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The Part That Movies Play

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What television shows do you watch when you sit home to relax in the evening? Do you watch sports? Do you have a favorite prime-time drama that draws your attention? Is it because of the plot or the characters? Are you more prone to see an action movie or a chick flick? We all find shows that we can identify with, or programs that give us something to strive for in life. They provide us with a way to escape our lives and be swept into the lives of others, whether it is for an hour or a few hours. If we're lucky enough we can find a few characters and shows that draw our attention.

Why do we get so drawn into movies? Why do people love watching the same soap operas for decades? It is mostly because we love the escape from our own lives, but it's also because we get to know certain characters so well over the years that we all feel like we know them. It's why reality shows about celebrities and the celebrity newspapers that give further insight into their daily lives are so popular to millions of people. Whether we agree or disagree with the constant focus on celebrities, it happens because fans are watching and somewhat obsessed with their lives.

Television has changed over the years, from shows in black and white on stations that ended after the nightly news to a 24/7 industry raking in billions of dollars. Most stations keep running shows all night long, and if we can't find our favorites on television, we can certainly get connected to them on the Internet through YouTube and other sites.

Adults and children are exposed to so much more than they ever have been before, which can be both positive and negative. The positive aspect is that children are more exposed to a diverse world if they choose to search for it. However, the negative side is that if the characters they see in movies, newspapers, and television shows only play to stereotypes, the viewers are being sent the wrong message. They are being exposed to situations that may not be true.

Media Stereotypes

In her study "Straight Allies: Supportive Attitudes Toward Lesbians, Gay Men, and Bisexuals in a College Sample," Rebecca L. Stotzer, a professor at the School of Social Work at the University of Hawai'i, wrote, "Along with personal encounters in their social lives, [college students] also utilized exposure from mass culture in forming their attitudes [about gay men and women]..."

How often have you seen a gay character save the planet in a serious action movie? I would venture to guess that "never" is the answer. More movies and television shows are offering gay characters, like Glee and Modern Family. However, this increase in the number of gay main and supporting characters is a fairly new phenomenon. As Larry Gross writes in Up from Invisibility: Lesbians, Gay Men, and the Media in America, "Prior to Ellen Morgan's (along with her real-life counterpart, Ellen DeGeneres) much publicized coming out in 1997, and the following year's Will Truman of NBC's Will and Grace, no major network television program had a lesbian or gay lead character." Since Will & Grace, many gay characters have appeared in television and movies. Some of the characters have had serious portrayals, and others have been used in the comedic sense. They provide exposure to people who may not know anyone who is gay.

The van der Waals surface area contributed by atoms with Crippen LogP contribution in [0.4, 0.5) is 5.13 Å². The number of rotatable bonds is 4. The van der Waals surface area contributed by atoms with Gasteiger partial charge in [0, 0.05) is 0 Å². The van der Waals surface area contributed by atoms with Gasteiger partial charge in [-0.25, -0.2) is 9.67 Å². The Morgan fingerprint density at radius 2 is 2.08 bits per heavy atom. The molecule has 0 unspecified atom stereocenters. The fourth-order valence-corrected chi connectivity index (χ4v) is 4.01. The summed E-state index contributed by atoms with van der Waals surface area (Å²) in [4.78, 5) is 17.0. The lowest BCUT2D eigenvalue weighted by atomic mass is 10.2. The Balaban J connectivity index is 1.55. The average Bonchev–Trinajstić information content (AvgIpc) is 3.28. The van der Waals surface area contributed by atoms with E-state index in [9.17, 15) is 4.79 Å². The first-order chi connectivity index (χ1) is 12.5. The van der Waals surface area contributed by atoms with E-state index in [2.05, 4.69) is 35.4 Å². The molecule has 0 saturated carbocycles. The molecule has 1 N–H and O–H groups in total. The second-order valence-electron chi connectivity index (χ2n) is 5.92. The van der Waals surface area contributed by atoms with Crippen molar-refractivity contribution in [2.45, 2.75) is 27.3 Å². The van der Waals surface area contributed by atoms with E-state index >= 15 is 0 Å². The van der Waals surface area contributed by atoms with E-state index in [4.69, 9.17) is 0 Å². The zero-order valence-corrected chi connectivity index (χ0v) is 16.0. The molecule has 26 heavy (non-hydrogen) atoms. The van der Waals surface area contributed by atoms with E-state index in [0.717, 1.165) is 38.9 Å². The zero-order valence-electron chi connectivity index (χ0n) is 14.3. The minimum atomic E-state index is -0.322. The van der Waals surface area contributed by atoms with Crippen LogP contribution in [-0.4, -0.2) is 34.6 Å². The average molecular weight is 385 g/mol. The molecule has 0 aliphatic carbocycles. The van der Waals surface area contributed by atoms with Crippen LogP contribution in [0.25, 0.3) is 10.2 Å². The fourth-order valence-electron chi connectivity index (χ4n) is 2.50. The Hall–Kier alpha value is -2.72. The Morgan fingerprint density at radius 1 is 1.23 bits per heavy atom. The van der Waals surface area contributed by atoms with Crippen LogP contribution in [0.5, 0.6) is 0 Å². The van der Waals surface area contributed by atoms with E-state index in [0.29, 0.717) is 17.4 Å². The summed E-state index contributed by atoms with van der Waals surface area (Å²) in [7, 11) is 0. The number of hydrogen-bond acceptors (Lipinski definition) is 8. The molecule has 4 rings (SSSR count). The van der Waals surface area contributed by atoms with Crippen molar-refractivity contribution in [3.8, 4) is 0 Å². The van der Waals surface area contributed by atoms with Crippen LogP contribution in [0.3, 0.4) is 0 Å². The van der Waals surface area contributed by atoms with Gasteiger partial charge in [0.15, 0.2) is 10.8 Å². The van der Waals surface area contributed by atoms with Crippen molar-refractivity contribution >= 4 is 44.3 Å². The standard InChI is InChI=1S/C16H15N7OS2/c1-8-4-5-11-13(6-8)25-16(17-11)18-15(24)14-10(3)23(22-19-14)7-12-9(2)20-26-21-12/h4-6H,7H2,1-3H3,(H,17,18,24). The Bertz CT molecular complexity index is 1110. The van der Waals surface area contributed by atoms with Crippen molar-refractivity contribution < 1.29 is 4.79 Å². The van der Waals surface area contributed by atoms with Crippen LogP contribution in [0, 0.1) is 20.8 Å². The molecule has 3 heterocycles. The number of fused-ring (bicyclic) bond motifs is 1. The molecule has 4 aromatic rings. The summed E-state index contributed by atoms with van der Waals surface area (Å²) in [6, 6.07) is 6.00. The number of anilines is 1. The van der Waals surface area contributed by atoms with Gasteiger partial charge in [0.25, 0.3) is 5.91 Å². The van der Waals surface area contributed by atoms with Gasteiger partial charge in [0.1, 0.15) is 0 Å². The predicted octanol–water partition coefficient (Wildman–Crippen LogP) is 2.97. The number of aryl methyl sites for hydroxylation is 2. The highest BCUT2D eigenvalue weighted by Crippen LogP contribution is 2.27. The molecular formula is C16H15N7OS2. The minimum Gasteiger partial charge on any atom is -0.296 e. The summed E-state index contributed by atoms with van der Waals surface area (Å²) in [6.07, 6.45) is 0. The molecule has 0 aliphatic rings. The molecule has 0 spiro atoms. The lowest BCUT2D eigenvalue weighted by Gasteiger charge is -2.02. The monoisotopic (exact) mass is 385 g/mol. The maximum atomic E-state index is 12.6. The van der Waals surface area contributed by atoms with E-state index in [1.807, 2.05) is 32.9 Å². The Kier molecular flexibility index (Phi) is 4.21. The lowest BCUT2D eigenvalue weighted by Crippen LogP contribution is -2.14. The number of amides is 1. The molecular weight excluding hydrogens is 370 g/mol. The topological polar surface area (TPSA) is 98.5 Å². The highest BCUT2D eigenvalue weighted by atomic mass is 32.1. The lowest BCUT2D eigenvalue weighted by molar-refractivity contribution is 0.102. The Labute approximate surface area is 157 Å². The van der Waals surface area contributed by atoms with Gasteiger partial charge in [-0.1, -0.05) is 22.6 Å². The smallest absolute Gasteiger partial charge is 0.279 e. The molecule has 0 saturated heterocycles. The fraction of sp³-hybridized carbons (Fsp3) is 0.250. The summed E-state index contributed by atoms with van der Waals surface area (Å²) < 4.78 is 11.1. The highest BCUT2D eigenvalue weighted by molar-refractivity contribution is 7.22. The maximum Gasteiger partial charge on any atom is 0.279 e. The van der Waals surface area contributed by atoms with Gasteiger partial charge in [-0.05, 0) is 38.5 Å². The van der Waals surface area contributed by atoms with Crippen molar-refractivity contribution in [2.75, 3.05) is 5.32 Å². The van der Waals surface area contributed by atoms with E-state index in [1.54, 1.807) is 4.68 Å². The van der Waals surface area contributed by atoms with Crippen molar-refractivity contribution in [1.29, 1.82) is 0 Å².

Hopefully, most of those gay characters provide a positive role model to the viewers, because if they do not, the mere exposure is not enough. Negative stereotypes can be harmful for the LGBT community, because they can perpetuate the ideas that heterosexual viewers may already have of gay people. Therefore, we need more brave characters, like Kurt Hummel from Glee, who stand up against bullies. In addition, there needs to be characters who epitomize the gay community, which means offering characters who are professional, contributing members of society and not just characters who play in a comedic role.

In the End

Television and movies provide us with people we want to emulate. It gives us a glimpse into the lives of others, whether it's reality television, a drama, or a comedy. As kids grow up they see characters they strive to be in the future. Media can have a large impact on the growth and development of adolescents.

When our LGBT youth watch television and movies, we want them to see characters they would be proud of, not tragic figures who are surrounded by negative circumstances. They deserve to see normal, everyday characters who happen to be gay. Exposure to these characters can bring an understanding and self-awareness, which will help them as they grow.

If our youth are only exposed to negative stereotypes of LGBT people, there is a hidden curriculum that takes place. "Hidden curriculum" encompasses everything that is learned that may never be said. If a child only sees negative stereotypes of LGBT people, the hidden curriculum is that all LGBT people lead tragic lives. If youth are exposed to positive stereotypes of LGBT people, the hidden curriculum is that many LGBT people can live healthy and normal lives.